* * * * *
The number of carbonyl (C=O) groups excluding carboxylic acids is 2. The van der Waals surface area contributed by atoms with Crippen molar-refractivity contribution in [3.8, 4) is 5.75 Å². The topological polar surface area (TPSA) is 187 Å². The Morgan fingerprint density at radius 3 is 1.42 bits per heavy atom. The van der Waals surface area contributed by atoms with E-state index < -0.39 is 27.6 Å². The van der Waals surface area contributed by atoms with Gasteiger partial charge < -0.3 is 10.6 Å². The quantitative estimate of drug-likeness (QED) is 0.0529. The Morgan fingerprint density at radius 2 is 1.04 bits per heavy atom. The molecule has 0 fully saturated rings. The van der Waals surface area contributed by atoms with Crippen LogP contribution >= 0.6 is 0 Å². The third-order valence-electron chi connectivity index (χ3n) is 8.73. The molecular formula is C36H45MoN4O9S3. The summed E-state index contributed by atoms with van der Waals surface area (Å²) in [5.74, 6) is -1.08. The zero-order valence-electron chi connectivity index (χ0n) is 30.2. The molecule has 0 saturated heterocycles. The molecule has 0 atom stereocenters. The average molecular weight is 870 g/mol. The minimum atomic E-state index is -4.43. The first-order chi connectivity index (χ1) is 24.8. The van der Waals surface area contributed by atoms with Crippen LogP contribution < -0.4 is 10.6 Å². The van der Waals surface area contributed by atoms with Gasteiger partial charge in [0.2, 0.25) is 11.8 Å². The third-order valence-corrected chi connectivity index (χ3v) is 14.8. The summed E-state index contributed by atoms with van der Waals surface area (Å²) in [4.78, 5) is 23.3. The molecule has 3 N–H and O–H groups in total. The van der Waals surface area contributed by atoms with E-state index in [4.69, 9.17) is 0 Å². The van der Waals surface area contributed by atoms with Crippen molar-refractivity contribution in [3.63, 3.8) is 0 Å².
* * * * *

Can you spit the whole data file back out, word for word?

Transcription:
The number of carbonyl (C=O) groups excluding carboxylic acids is 2. The van der Waals surface area contributed by atoms with Crippen molar-refractivity contribution in [3.8, 4) is 5.75 Å². The topological polar surface area (TPSA) is 187 Å². The Morgan fingerprint density at radius 3 is 1.42 bits per heavy atom. The van der Waals surface area contributed by atoms with E-state index < -0.39 is 27.6 Å². The van der Waals surface area contributed by atoms with Gasteiger partial charge < -0.3 is 10.6 Å². The quantitative estimate of drug-likeness (QED) is 0.0529. The Morgan fingerprint density at radius 2 is 1.04 bits per heavy atom. The molecule has 0 fully saturated rings. The van der Waals surface area contributed by atoms with Crippen LogP contribution >= 0.6 is 0 Å². The third-order valence-electron chi connectivity index (χ3n) is 8.73. The molecular formula is C36H45MoN4O9S3. The summed E-state index contributed by atoms with van der Waals surface area (Å²) in [5.74, 6) is -1.08. The zero-order valence-electron chi connectivity index (χ0n) is 30.2. The molecule has 0 saturated heterocycles. The molecule has 0 atom stereocenters. The average molecular weight is 870 g/mol. The minimum atomic E-state index is -4.43. The first-order chi connectivity index (χ1) is 24.8. The van der Waals surface area contributed by atoms with Crippen LogP contribution < -0.4 is 10.6 Å². The van der Waals surface area contributed by atoms with Gasteiger partial charge in [0.2, 0.25) is 11.8 Å². The third-order valence-corrected chi connectivity index (χ3v) is 14.8. The summed E-state index contributed by atoms with van der Waals surface area (Å²) in [4.78, 5) is 23.3. The molecule has 3 N–H and O–H groups in total. The van der Waals surface area contributed by atoms with E-state index in [4.69, 9.17) is 0 Å². The van der Waals surface area contributed by atoms with Crippen molar-refractivity contribution in [3.63, 3.8) is 0 Å².